The march began at noon at a park several miles west of the downtown Loop business district. Police estimated that more than 100,000 people marched into downtown, shutting down traffic in the Loop and many surrounding streets.

Students and housewives pushing strollers marched side-by-side with construction workers, mechanics and senior citizens. Some marchers called out the names of their neighborhoods or suburbs; communities across northern Illinois were represented.

One worker said he hadn't seen that many people in the Loop since a ticker-tape parade was held for the Chicago White Sox after they won the 2005 World Series.

"In terms of a protest, I've never seen anything this big. I'm impressed by the magnitude," of the crowd, said Tom Bonk.

But one person who wasn't impressed was Pulido, who said the demonstrators essentially were promoting illegal immigration.

"What it means is that 75,000 people marched for lawlessness in Chicago," she said.

According to AlertNet

The target of the protest was legislation sponsored by Rep. James Sensenbrenner, a Republican from Wisconsin, which passed the U.S. House of Representatives last year and is being considered in the U.S. Senate along with competing proposals.

His bill would make it illegal to assist an undocumented immigrant, something that priests, ministers and other social workers have said would turn those who routinely help immigrants into criminals.

Critics have said the legislation would stiffen punishments for millions of illegal immigrants currently in the country without creating a way to set them on a path to citizenship.
So what. They are breaking the law now. If you aid someone in breaking the law then you are an accomplice. Right? Right. I have no problem with legal immigration but illegal immigration is a different animal. Illegal immigration is putting a strain on communities and states. I've read of several hospitals that have closed because they went bankrupt treating illegals without being repaid and here in NC we have trouble with medical bills for illegals and with illegals breaking more laws once here. The law is the law period.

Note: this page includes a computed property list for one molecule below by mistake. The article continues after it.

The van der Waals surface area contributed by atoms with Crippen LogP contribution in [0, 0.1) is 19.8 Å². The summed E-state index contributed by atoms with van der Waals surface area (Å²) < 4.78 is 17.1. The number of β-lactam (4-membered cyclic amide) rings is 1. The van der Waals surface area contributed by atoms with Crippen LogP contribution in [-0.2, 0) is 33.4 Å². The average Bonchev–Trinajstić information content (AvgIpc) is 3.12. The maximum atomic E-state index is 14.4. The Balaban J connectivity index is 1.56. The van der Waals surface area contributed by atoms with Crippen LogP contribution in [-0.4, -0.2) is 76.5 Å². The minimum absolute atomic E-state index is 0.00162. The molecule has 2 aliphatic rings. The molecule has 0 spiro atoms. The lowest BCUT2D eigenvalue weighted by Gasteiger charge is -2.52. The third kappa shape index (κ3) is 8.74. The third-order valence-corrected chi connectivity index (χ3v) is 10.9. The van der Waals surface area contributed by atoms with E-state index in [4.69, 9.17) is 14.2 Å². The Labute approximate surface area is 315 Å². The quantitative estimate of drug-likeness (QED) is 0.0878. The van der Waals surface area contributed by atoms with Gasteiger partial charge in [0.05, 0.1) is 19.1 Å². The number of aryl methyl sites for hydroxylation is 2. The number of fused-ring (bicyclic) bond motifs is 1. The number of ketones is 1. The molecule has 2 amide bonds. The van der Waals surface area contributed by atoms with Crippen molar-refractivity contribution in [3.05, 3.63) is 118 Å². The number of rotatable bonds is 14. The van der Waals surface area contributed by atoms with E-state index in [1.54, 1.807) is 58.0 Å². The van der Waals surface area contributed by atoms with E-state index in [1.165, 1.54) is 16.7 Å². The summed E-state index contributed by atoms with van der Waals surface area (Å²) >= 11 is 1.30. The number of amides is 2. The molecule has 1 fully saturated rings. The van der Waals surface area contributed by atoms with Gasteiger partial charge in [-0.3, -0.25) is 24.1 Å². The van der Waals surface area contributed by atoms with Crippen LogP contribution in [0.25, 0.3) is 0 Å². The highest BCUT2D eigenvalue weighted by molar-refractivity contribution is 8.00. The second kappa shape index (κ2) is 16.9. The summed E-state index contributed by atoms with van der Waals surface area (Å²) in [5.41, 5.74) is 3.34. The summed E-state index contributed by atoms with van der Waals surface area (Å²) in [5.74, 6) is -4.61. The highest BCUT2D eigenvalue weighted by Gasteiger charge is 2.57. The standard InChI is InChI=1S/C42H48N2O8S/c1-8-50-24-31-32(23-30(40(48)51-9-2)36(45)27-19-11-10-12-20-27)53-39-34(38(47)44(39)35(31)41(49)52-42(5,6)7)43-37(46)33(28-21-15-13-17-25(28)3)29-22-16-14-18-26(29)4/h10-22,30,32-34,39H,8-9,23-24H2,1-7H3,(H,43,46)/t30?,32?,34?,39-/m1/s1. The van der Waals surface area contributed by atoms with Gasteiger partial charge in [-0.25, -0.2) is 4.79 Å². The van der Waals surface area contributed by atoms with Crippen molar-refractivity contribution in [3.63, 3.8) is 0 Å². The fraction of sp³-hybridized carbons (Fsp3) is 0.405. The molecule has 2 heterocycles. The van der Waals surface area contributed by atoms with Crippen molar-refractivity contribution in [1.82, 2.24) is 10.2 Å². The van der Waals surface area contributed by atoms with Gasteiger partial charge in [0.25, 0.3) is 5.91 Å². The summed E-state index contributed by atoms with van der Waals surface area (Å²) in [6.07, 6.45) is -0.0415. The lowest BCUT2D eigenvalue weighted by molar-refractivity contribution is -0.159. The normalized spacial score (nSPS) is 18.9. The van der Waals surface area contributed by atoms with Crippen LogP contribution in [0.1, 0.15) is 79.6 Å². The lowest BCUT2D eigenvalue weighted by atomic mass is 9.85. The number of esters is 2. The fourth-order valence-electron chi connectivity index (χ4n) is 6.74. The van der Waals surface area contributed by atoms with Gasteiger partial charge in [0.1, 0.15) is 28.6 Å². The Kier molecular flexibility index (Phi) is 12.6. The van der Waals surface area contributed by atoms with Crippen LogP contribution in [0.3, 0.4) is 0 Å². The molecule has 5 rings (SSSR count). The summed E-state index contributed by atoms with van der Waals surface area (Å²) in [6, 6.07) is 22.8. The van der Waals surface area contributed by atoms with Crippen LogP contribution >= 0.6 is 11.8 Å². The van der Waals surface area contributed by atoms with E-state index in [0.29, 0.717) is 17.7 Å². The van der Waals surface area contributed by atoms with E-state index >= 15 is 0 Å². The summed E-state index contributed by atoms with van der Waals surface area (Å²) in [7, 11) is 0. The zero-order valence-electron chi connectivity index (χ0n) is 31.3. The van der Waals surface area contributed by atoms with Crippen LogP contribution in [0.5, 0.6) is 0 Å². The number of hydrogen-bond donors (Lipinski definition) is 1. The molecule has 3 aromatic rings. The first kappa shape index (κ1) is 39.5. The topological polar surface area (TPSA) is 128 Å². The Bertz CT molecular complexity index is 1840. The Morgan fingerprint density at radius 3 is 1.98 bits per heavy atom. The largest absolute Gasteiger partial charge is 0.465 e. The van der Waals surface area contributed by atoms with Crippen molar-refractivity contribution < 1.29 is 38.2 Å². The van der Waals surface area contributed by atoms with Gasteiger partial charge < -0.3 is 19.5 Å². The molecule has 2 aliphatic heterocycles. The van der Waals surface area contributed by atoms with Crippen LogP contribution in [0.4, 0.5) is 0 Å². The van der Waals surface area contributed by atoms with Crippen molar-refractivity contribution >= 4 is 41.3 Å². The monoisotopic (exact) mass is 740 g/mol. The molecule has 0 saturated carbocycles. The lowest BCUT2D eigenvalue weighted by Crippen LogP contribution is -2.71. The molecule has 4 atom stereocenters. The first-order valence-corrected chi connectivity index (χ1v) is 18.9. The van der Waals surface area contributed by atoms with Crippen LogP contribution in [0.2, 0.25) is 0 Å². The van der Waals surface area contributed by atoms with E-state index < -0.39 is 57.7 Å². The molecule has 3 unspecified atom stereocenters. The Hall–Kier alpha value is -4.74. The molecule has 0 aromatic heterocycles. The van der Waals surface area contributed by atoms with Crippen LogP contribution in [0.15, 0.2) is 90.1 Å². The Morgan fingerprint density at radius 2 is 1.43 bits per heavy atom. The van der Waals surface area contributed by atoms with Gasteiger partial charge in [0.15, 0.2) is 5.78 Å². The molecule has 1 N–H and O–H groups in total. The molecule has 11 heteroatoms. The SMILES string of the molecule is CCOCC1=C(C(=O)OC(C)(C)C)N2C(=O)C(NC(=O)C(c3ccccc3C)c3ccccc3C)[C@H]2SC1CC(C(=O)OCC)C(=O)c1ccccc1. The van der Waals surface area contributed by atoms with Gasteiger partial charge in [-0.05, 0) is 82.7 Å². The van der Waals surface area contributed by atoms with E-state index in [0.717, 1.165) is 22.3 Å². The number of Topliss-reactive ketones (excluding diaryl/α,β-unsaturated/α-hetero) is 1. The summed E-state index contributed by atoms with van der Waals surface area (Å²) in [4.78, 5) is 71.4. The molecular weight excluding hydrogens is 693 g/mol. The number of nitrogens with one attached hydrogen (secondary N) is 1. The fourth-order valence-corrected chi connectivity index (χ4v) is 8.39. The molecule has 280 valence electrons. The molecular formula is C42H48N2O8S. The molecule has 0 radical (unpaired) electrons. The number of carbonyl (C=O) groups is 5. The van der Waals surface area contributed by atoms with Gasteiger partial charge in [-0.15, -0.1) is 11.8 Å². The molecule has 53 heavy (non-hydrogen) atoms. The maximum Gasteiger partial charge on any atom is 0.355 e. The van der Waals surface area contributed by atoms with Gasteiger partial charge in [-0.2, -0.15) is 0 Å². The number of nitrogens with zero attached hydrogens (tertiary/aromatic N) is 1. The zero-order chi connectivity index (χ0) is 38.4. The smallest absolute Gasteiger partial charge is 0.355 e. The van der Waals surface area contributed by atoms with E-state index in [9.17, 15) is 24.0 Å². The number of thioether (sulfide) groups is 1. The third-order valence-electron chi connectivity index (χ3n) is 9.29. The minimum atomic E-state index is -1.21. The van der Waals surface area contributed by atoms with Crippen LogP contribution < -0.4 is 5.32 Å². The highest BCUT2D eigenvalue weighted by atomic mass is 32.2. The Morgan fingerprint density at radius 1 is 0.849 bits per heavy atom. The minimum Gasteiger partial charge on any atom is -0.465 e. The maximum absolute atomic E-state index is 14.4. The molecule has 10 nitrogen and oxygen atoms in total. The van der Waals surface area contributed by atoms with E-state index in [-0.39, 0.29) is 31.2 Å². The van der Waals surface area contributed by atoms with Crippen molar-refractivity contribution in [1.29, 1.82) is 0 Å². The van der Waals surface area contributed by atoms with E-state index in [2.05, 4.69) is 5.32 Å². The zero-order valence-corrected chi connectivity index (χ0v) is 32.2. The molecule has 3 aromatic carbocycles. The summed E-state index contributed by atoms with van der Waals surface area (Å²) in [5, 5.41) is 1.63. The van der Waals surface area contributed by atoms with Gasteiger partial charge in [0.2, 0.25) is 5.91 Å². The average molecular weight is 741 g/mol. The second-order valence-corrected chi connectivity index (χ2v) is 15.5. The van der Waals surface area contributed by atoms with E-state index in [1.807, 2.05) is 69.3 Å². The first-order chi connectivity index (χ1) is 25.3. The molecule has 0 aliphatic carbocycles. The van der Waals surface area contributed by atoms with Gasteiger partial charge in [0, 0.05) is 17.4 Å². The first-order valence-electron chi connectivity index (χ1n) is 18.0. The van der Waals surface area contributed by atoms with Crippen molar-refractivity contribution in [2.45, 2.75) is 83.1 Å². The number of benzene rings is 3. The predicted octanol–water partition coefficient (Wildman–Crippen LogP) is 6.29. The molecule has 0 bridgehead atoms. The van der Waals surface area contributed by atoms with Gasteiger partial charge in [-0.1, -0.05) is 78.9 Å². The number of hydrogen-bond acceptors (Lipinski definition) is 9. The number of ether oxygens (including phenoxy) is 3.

posted by David at 9:17 PM :: Permalink ::

Comments on "'people marched for lawlessness in Chicago', says Rosanna Pulido of the Minuteman Project"


Anonymous Anonymous said ... (23 March, 2006 21:05) : 

Now they are marching in Milwaukee and L.A. this week. DEMANDING RIGHTS for illegals.

Am I in the twilight Zone?

Thanks for the post ..Yours Truly

Rosanna Pulido
Illinois State Director
Illinois Minuteman project


Blogger David said ... (24 March, 2006 02:29) : 

Hi Rosanna, I appreciate what you are doing. Thanks for stopping by and commenting. I've posted about Milwaukee.

Keep up the fight.


Anonymous Anonymous said ... (03 April, 2006 14:49) : 

Hey Rosanna Pulido, why don't you go on the minutment blog site and see what your fellow minutemen have to say about Hispanics, legal and illegal. Words commonly heard on the blog are "spic" "wetback" "criminal" "taco eater". This is what they think about you.

Johnny Ocean


Anonymous Anonymous said ... (26 April, 2006 18:46) : 

rosana u look more latina than many who are tell you are full american starting from your ancestors ridicoulous bitch u want a fucken riot imagine one thing evey single immigrant talking about mexicans,polacs,asians,canadians,
cubans,peruans,salvadorans,and i could keep on going we are 70 percent of this country don't u see u can't get rid of us we are to many ....welcome to reality
we are here to stay kkk


Anonymous Anonymous said ... (12 August, 2008 19:32) : 

You are in the denial zone. Want to know what an illegal immigrant looks like, look in the mirror you Perra.